Van Chaplin, Ralph Anderson
No plant has shaped the Southern garden more than an evergreen shrub called the Indica azalea. Native to Japan, it got its
name because at the time it was discovered, Asia was known as the East Indies.
Growing 8 to 12 feet tall and wide, it smothers itself in spring with mind-boggling blossoms of red, pink, white, purple, and salmon. First-time onlookers were stunned. By 1845, the largest and oldest collection flourished at Magnolia Plantation and Gardens up the Ashley River from Charleston.
Home to 13 generations of the Drayton family, Magnolia bills itself as the country’s “oldest romantic garden.” A departure from the geometric formalism that characterizes many Charleston gardens, Magnolia emphasizes a naturalistic look. “A romantic garden is man’s attempt at re-creating Eden, a place where man and nature work in harmony,” explains Tom Johnson, Magnolia’s director of gardens. “A romantic garden can never look maintained.”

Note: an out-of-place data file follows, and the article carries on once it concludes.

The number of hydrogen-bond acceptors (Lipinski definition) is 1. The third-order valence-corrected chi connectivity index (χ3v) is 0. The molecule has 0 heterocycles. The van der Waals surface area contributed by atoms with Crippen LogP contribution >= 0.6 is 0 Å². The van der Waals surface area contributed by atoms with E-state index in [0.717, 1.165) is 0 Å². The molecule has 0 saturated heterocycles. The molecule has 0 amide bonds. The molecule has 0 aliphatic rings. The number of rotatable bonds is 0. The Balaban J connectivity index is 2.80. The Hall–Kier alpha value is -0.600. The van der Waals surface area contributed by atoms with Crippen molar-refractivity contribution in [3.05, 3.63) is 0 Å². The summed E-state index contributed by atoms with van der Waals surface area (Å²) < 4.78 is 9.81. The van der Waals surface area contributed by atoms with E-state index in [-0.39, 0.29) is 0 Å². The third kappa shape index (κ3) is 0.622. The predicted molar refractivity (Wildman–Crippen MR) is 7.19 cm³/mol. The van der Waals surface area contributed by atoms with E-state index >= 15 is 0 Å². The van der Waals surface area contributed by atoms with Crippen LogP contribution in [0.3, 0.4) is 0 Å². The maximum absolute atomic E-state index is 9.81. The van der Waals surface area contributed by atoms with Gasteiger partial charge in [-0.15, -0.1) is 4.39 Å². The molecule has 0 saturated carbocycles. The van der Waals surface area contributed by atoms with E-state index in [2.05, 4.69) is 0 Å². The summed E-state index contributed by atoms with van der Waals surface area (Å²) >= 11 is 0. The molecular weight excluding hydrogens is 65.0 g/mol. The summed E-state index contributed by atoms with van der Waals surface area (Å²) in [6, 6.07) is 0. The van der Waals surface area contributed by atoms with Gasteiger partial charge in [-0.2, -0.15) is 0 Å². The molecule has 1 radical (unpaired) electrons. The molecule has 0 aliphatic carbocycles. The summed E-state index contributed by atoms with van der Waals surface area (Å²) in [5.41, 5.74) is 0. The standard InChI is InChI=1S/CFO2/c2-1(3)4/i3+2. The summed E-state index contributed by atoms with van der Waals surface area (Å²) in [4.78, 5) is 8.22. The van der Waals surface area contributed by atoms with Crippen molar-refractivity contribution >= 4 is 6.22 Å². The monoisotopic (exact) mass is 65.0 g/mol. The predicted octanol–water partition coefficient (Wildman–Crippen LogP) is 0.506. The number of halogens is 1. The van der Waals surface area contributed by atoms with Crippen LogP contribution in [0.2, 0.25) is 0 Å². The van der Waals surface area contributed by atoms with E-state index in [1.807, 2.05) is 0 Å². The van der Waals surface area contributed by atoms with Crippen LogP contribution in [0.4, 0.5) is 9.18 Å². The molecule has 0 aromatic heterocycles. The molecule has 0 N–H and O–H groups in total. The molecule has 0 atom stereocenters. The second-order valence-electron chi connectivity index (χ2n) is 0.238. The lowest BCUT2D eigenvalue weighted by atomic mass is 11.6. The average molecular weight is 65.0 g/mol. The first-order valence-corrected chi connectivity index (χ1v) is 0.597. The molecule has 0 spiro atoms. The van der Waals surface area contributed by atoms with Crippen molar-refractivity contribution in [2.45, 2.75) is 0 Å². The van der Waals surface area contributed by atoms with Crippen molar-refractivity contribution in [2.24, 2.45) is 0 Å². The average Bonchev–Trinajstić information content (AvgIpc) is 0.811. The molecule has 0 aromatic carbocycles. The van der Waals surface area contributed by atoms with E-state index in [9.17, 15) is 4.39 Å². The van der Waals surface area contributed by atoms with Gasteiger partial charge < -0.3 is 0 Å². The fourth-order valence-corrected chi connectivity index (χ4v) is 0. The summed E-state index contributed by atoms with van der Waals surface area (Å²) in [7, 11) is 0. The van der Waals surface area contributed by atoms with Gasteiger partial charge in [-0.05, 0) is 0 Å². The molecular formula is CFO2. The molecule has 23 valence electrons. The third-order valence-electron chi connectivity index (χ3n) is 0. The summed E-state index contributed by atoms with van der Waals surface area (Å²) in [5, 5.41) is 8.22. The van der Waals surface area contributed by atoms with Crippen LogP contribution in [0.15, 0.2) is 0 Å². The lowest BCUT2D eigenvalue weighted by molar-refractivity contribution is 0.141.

Today, thousands of azaleas boisterously spill their blossoms from the edges of Magnolia’s winding trails, ponds, and marshes. Though only 40 of the 86 original selections planted can be positively identified, their descendants, the Southern Indica hybrids (including ‘Formosa,’ ‘George Lindley Taber,’ and ‘Mrs. G.G. Gerbing’), grace more homes in the Middle, Lower, and Coastal South than any other shrub. Like the other special plants still to be discussed, they’re easily found at garden centers.